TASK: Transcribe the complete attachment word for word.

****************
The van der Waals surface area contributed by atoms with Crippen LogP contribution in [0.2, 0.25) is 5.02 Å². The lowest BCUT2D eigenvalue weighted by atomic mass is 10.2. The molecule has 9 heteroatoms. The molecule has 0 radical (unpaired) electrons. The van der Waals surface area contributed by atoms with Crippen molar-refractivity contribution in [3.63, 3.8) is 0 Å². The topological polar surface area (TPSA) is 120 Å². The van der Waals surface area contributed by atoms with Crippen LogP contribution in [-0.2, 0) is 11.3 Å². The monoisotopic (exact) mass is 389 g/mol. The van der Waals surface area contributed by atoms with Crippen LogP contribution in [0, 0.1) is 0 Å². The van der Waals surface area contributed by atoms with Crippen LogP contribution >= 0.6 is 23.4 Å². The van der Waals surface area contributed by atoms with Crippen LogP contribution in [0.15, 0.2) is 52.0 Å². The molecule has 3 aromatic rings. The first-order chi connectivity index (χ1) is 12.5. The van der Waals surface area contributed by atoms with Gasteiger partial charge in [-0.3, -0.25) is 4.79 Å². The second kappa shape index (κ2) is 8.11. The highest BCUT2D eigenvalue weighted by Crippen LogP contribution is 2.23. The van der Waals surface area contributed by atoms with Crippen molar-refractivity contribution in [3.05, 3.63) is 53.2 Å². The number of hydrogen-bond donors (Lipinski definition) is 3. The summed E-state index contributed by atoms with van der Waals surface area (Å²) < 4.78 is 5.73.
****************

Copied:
The van der Waals surface area contributed by atoms with Crippen LogP contribution in [0.2, 0.25) is 5.02 Å². The lowest BCUT2D eigenvalue weighted by atomic mass is 10.2. The molecule has 9 heteroatoms. The molecule has 0 radical (unpaired) electrons. The van der Waals surface area contributed by atoms with Crippen molar-refractivity contribution in [3.63, 3.8) is 0 Å². The topological polar surface area (TPSA) is 120 Å². The van der Waals surface area contributed by atoms with Crippen LogP contribution in [-0.2, 0) is 11.3 Å². The monoisotopic (exact) mass is 389 g/mol. The van der Waals surface area contributed by atoms with Crippen LogP contribution in [0, 0.1) is 0 Å². The van der Waals surface area contributed by atoms with Crippen LogP contribution >= 0.6 is 23.4 Å². The van der Waals surface area contributed by atoms with Crippen LogP contribution in [0.15, 0.2) is 52.0 Å². The molecule has 3 aromatic rings. The first-order chi connectivity index (χ1) is 12.5. The van der Waals surface area contributed by atoms with Gasteiger partial charge in [-0.3, -0.25) is 4.79 Å². The second kappa shape index (κ2) is 8.11. The highest BCUT2D eigenvalue weighted by Crippen LogP contribution is 2.23. The van der Waals surface area contributed by atoms with Crippen molar-refractivity contribution in [3.05, 3.63) is 53.2 Å². The number of hydrogen-bond donors (Lipinski definition) is 3. The summed E-state index contributed by atoms with van der Waals surface area (Å²) < 4.78 is 5.73.